by admin | June 23, 2008 12:39 pm
It was 1:20 a.m. on February 3rd, 2003, when the ring of the telephone shattered my sleep. “It’s for you,” my wife said as she handed me the phone.
“Sorry to bother you, Director, but there’s a five-alarm fire on Grays Ferry Avenue,” the voice on the other end said.
“Thanks,” I replied, and hung up.
“What’s that about?” my wife Essie asked.
“It was the City Hall operator telling me we have a five-alarm fire in Grays Ferry.”
“What the hell do you know about fires?” she demanded, with all the disdain she feels for a husband who does no manual labor around the house, not even stoking the fireplace.
“I know we have a good fire department,” I responded as I rolled over and fell back to sleep.
But she had a point. What did I know? I wasn’t scheduled to report for my first day as Philadelphia’s managing director until seven hours later. Yet I had already received my first emergency call.
When I’d accepted Mayor John Street’s offer to become managing director a few weeks earlier, I knew the job would be chock-full of emergencies, but I didn’t expect them to come in rapid-fire succession. On my second morning on the job, a key department head, Riley Harrison, who was responsible for the city’s 6,000 vehicles, was found dead of natural causes in his apartment. It fell to me to go to his office, gather all the employees in the conference room, tell them who I was, inform them their boss was dead, and name a successor. I felt totally inadequate doing grief counseling, since I hardly knew the man and didn’t know any of his employees, who were in shock. Later I would learn more about Harrison’s achievements in fleet management, and see Mayor Street’s eyes well up when he talked about him. They had a special bond. Street loved trucks, and Riley would often bring pictures of the city’s newest trucks to meetings with him.
On my third day, we had a snowstorm. Channel 6 was on the telephone when I arrived at my office and wanted to do a live phone interview with me.
“What category of snowstorm is this?” the reporter asked.
What category of snowstorm is this? I didn’t know there were different snowstorm categories. My goal in life was to avoid snowstorms, not learn how to categorize them.
But I couldn’t acknowledge that. Without missing a beat, I responded, “I don’t care what category of snowstorm it is. Our job is to remove the snow from the streets, and that’s exactly what we’re going to do.”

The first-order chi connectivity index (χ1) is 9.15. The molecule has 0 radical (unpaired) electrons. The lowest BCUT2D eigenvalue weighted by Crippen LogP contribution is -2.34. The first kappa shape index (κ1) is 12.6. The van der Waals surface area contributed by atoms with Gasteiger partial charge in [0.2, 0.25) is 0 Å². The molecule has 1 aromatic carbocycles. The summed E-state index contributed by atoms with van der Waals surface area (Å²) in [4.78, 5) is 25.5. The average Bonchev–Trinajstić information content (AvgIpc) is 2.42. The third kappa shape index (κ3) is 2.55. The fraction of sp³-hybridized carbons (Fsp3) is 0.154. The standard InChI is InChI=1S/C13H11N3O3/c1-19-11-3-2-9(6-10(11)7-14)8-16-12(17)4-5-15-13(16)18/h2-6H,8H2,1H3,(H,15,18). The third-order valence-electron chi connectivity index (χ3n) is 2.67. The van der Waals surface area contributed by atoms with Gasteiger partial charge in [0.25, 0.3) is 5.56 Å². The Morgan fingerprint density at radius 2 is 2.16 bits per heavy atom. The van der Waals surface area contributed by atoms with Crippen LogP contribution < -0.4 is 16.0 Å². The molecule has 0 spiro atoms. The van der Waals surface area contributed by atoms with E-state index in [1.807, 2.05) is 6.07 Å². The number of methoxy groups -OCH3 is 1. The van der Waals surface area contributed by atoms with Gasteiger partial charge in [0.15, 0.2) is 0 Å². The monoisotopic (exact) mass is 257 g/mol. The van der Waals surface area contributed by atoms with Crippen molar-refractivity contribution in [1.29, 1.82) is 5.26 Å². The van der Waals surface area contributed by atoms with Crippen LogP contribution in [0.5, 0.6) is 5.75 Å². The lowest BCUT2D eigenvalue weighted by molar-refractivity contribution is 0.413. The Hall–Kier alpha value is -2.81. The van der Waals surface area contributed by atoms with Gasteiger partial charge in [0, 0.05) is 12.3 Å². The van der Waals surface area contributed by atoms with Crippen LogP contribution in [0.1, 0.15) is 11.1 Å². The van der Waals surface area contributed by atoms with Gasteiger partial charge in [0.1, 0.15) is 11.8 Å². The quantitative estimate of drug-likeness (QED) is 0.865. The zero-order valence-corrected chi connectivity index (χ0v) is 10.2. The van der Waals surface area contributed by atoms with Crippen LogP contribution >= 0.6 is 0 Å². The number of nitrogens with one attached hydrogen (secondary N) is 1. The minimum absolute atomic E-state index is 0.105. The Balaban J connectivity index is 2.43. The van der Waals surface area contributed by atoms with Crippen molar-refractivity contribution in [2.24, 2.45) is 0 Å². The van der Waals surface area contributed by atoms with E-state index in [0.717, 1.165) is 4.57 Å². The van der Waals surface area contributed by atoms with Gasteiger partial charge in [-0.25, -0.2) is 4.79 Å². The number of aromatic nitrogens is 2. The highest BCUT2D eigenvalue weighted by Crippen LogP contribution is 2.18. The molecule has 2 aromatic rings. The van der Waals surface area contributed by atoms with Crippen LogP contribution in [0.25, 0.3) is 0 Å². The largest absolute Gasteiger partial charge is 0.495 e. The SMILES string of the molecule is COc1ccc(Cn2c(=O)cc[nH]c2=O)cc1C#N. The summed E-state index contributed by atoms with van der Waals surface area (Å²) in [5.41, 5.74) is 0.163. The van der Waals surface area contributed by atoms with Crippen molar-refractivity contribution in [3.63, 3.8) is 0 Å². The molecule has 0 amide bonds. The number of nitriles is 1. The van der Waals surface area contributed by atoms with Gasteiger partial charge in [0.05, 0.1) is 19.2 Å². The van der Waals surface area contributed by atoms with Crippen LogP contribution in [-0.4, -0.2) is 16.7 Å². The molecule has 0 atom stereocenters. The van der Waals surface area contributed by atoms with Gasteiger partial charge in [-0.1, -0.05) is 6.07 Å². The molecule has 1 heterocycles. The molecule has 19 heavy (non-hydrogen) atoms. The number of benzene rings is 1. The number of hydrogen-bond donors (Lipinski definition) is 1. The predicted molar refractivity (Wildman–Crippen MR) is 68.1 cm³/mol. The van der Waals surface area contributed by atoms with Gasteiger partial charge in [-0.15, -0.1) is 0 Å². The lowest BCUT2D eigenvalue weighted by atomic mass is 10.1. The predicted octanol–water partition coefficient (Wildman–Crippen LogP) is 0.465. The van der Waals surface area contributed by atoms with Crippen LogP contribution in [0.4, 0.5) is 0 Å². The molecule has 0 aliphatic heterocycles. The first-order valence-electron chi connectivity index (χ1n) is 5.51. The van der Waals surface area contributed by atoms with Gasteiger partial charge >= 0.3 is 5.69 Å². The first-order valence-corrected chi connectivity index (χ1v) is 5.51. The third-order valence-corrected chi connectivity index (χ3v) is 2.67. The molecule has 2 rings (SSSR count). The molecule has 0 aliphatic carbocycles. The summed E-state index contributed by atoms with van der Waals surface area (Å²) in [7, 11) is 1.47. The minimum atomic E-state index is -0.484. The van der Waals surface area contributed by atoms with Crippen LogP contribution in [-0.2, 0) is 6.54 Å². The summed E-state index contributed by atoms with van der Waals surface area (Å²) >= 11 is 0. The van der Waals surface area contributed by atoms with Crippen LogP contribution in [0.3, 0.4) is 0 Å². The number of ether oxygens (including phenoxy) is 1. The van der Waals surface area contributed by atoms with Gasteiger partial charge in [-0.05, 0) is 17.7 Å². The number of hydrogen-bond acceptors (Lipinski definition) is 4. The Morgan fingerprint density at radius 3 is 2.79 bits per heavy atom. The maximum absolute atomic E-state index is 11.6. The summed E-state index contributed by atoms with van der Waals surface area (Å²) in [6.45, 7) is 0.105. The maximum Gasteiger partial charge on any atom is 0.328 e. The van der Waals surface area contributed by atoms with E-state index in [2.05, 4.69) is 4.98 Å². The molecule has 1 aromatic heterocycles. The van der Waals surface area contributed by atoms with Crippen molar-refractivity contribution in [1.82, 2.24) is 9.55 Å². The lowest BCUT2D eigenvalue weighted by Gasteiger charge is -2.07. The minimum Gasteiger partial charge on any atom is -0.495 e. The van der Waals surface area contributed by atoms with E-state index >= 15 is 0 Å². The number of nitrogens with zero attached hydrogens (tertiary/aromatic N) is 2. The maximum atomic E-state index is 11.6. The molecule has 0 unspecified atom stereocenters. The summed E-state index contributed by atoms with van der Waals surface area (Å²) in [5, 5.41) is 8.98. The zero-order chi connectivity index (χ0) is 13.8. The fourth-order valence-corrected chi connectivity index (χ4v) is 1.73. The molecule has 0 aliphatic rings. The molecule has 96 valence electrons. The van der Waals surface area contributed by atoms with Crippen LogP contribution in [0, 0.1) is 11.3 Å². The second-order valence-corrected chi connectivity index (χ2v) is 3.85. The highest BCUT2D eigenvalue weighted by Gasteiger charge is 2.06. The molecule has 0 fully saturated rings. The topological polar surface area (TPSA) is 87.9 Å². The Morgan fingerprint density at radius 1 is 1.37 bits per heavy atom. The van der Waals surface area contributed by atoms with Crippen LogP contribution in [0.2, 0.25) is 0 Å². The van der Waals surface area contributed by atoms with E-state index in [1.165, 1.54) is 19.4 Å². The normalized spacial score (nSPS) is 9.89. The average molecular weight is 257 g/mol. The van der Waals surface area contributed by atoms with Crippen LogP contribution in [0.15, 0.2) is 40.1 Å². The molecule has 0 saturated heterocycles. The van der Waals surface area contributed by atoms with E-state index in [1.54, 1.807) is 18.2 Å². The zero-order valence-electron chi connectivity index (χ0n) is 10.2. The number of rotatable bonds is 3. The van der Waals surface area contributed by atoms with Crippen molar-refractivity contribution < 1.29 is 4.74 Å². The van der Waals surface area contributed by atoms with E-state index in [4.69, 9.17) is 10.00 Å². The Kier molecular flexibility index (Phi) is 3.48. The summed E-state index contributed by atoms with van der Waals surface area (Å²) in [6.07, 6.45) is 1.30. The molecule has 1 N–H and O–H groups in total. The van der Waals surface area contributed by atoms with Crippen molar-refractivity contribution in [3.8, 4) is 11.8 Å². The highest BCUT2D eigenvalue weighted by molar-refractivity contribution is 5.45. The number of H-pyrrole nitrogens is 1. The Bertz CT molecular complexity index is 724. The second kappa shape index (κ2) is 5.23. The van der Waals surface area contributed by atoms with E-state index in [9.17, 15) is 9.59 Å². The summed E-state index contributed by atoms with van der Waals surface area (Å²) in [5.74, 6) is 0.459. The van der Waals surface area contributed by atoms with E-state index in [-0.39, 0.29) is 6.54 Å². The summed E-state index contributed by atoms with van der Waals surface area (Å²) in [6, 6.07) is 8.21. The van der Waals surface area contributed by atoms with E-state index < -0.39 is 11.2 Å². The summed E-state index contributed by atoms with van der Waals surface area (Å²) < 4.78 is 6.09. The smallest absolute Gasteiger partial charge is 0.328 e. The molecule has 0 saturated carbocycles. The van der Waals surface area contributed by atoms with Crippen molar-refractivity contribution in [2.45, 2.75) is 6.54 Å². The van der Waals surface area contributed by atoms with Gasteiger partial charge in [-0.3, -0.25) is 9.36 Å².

The reporter liked my no-nonsense response. “Ladies and gentlemen, you just heard from Phil Goldsmith, the city’s managing director. The city is prepared to fight the snowstorm.”
I breathed a sigh of relief. I realized then that I might be able to bullshit my way through the job.
Over the next two years, I was faced with several emergencies a day. I never knew what they might be: a cop shot, a deadly fire, a water-main break, a gas explosion, a snowstorm, an anthrax scare, squirrels accidentally poisoned in Rittenhouse Square by my own health department — or a bug found in the Mayor’s office.
This city’s managing director is more than a fix-it guy. In business terms, he’s the city’s chief operating officer, responsible for all the operating departments: police, fire, health, streets, recreation, Fairmount Park, human services, public property, records, licenses and inspections, projects, water, homeless, emergency management, the libraries and the prisons.
The job was created in the city’s 1951 Home Rule Charter. The Charter fathers described it this way: “The duties of the Mayor of a city the size of Philadelphia are so extensive and make such demands upon his time that it is almost a physically impossible task for the Mayor to supervise closely all the operations conducted by the various departments and other agencies of the executive branch of the city government. … The Charter attacks this problem by creating the office of Managing Director.”
I would have described it more simply, though less elegantly: Shit flows downhill.
I was serving as interim executive director of Fairmount Park when I received a call from the Mayor in early January 2003. Estelle Richman, then the managing director, had accepted an offer to join Governor Rendell’s cabinet, and Street wondered if I would replace her.
I thought I was well-suited for the job. I had served in both the private and public sectors. In the early 1980s, I was deputy mayor for policy and planning under Mayor William J. Green. When I left city government, I joined PNC Bank, where I spent 13 years, first managing its branch system and then its $7 billion consumer loan business. I later managed a couple of other businesses. I also understood the media, having been a reporter and an editorial writer at the Inquirer at the start of my career.